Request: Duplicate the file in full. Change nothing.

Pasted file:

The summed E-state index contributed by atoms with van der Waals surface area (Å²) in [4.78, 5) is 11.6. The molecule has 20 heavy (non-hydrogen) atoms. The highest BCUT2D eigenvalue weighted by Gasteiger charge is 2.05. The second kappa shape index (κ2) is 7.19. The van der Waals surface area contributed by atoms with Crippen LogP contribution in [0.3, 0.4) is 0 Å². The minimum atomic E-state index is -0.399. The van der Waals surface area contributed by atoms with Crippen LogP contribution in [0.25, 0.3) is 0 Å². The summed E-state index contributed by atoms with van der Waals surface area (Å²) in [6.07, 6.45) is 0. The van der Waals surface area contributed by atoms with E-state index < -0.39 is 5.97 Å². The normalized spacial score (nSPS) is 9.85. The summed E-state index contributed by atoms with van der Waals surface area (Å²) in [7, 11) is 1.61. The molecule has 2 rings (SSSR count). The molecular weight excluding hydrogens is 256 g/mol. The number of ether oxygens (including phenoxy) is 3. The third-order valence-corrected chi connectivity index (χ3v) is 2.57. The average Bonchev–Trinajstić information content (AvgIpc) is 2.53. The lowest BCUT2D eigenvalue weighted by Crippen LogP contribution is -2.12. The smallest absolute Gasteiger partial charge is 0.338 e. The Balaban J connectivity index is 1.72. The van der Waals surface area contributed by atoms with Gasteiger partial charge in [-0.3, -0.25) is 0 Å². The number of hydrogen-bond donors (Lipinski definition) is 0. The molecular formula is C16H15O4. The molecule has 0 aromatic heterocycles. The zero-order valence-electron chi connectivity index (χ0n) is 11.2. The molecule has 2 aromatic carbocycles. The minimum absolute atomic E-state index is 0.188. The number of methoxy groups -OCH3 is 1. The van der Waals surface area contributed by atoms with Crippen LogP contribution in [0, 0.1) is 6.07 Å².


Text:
The summed E-state index contributed by atoms with van der Waals surface area (Å²) in [4.78, 5) is 11.6. The molecule has 20 heavy (non-hydrogen) atoms. The highest BCUT2D eigenvalue weighted by Gasteiger charge is 2.05. The second kappa shape index (κ2) is 7.19. The van der Waals surface area contributed by atoms with Crippen LogP contribution in [0.3, 0.4) is 0 Å². The minimum atomic E-state index is -0.399. The van der Waals surface area contributed by atoms with Crippen LogP contribution in [0.25, 0.3) is 0 Å². The summed E-state index contributed by atoms with van der Waals surface area (Å²) in [6.07, 6.45) is 0. The van der Waals surface area contributed by atoms with E-state index < -0.39 is 5.97 Å². The normalized spacial score (nSPS) is 9.85. The summed E-state index contributed by atoms with van der Waals surface area (Å²) in [7, 11) is 1.61. The molecule has 2 rings (SSSR count). The molecular weight excluding hydrogens is 256 g/mol. The number of ether oxygens (including phenoxy) is 3. The third-order valence-corrected chi connectivity index (χ3v) is 2.57. The average Bonchev–Trinajstić information content (AvgIpc) is 2.53. The lowest BCUT2D eigenvalue weighted by Crippen LogP contribution is -2.12. The smallest absolute Gasteiger partial charge is 0.338 e. The Balaban J connectivity index is 1.72. The van der Waals surface area contributed by atoms with Gasteiger partial charge in [-0.3, -0.25) is 0 Å². The number of hydrogen-bond donors (Lipinski definition) is 0. The molecular formula is C16H15O4. The molecule has 0 aromatic heterocycles. The zero-order valence-electron chi connectivity index (χ0n) is 11.2. The molecule has 2 aromatic carbocycles. The minimum absolute atomic E-state index is 0.188. The number of methoxy groups -OCH3 is 1. The van der Waals surface area contributed by atoms with Crippen LogP contribution in [0, 0.1) is 6.07 Å².